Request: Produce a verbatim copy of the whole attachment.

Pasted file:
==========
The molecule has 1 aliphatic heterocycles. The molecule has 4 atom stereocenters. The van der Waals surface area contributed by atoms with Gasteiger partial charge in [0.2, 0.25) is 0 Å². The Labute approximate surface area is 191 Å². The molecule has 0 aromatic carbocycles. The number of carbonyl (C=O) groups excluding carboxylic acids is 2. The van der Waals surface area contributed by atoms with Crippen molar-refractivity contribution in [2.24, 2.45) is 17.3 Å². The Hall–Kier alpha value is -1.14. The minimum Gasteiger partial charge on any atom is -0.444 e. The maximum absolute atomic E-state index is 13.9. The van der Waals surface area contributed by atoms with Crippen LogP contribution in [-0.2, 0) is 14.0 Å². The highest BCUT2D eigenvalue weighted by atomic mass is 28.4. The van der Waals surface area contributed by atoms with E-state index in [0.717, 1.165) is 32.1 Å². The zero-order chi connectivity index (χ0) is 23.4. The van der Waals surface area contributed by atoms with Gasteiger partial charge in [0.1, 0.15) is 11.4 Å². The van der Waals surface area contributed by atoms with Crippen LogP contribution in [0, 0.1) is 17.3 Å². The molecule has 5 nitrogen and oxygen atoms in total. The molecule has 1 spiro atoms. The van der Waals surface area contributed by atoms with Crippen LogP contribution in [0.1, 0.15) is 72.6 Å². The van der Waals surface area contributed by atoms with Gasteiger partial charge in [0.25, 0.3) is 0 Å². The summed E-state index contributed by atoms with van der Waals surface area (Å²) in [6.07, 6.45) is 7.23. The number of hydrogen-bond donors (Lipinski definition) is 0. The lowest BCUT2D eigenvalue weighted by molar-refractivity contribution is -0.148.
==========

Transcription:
The molecule has 1 aliphatic heterocycles. The molecule has 4 atom stereocenters. The van der Waals surface area contributed by atoms with Gasteiger partial charge in [0.2, 0.25) is 0 Å². The Labute approximate surface area is 191 Å². The molecule has 0 aromatic carbocycles. The number of carbonyl (C=O) groups excluding carboxylic acids is 2. The van der Waals surface area contributed by atoms with Crippen molar-refractivity contribution in [2.24, 2.45) is 17.3 Å². The Hall–Kier alpha value is -1.14. The minimum Gasteiger partial charge on any atom is -0.444 e. The maximum absolute atomic E-state index is 13.9. The van der Waals surface area contributed by atoms with Crippen LogP contribution in [-0.2, 0) is 14.0 Å². The highest BCUT2D eigenvalue weighted by atomic mass is 28.4. The van der Waals surface area contributed by atoms with E-state index in [0.717, 1.165) is 32.1 Å². The zero-order chi connectivity index (χ0) is 23.4. The van der Waals surface area contributed by atoms with Gasteiger partial charge in [0.1, 0.15) is 11.4 Å². The van der Waals surface area contributed by atoms with Crippen LogP contribution in [0, 0.1) is 17.3 Å². The molecule has 5 nitrogen and oxygen atoms in total. The molecule has 1 spiro atoms. The van der Waals surface area contributed by atoms with Crippen LogP contribution in [0.1, 0.15) is 72.6 Å². The van der Waals surface area contributed by atoms with Gasteiger partial charge in [0.25, 0.3) is 0 Å². The summed E-state index contributed by atoms with van der Waals surface area (Å²) in [6.07, 6.45) is 7.23. The number of hydrogen-bond donors (Lipinski definition) is 0. The lowest BCUT2D eigenvalue weighted by molar-refractivity contribution is -0.148.